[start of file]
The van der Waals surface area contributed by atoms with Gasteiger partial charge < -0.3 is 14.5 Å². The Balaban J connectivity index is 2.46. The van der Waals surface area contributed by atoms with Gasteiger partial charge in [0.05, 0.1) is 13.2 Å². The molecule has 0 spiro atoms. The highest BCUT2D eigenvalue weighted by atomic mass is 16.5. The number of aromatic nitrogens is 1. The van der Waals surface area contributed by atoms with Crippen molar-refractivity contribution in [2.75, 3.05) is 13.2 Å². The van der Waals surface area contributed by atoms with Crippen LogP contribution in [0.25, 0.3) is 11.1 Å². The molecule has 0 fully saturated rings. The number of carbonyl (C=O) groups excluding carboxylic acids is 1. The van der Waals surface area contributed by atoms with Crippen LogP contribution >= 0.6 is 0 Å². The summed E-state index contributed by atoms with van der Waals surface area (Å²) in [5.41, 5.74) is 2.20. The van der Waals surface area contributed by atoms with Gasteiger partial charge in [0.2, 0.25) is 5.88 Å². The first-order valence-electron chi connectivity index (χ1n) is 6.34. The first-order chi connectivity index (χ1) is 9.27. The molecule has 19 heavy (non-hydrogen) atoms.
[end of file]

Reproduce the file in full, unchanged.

The van der Waals surface area contributed by atoms with Gasteiger partial charge < -0.3 is 14.5 Å². The Balaban J connectivity index is 2.46. The van der Waals surface area contributed by atoms with Gasteiger partial charge in [0.05, 0.1) is 13.2 Å². The molecule has 0 spiro atoms. The highest BCUT2D eigenvalue weighted by atomic mass is 16.5. The number of aromatic nitrogens is 1. The van der Waals surface area contributed by atoms with Crippen molar-refractivity contribution in [2.75, 3.05) is 13.2 Å². The van der Waals surface area contributed by atoms with Crippen LogP contribution in [0.25, 0.3) is 11.1 Å². The molecule has 0 fully saturated rings. The number of carbonyl (C=O) groups excluding carboxylic acids is 1. The van der Waals surface area contributed by atoms with Crippen LogP contribution >= 0.6 is 0 Å². The summed E-state index contributed by atoms with van der Waals surface area (Å²) in [5.41, 5.74) is 2.20. The van der Waals surface area contributed by atoms with Gasteiger partial charge in [0.2, 0.25) is 5.88 Å². The first-order valence-electron chi connectivity index (χ1n) is 6.34. The first-order chi connectivity index (χ1) is 9.27. The molecule has 19 heavy (non-hydrogen) atoms.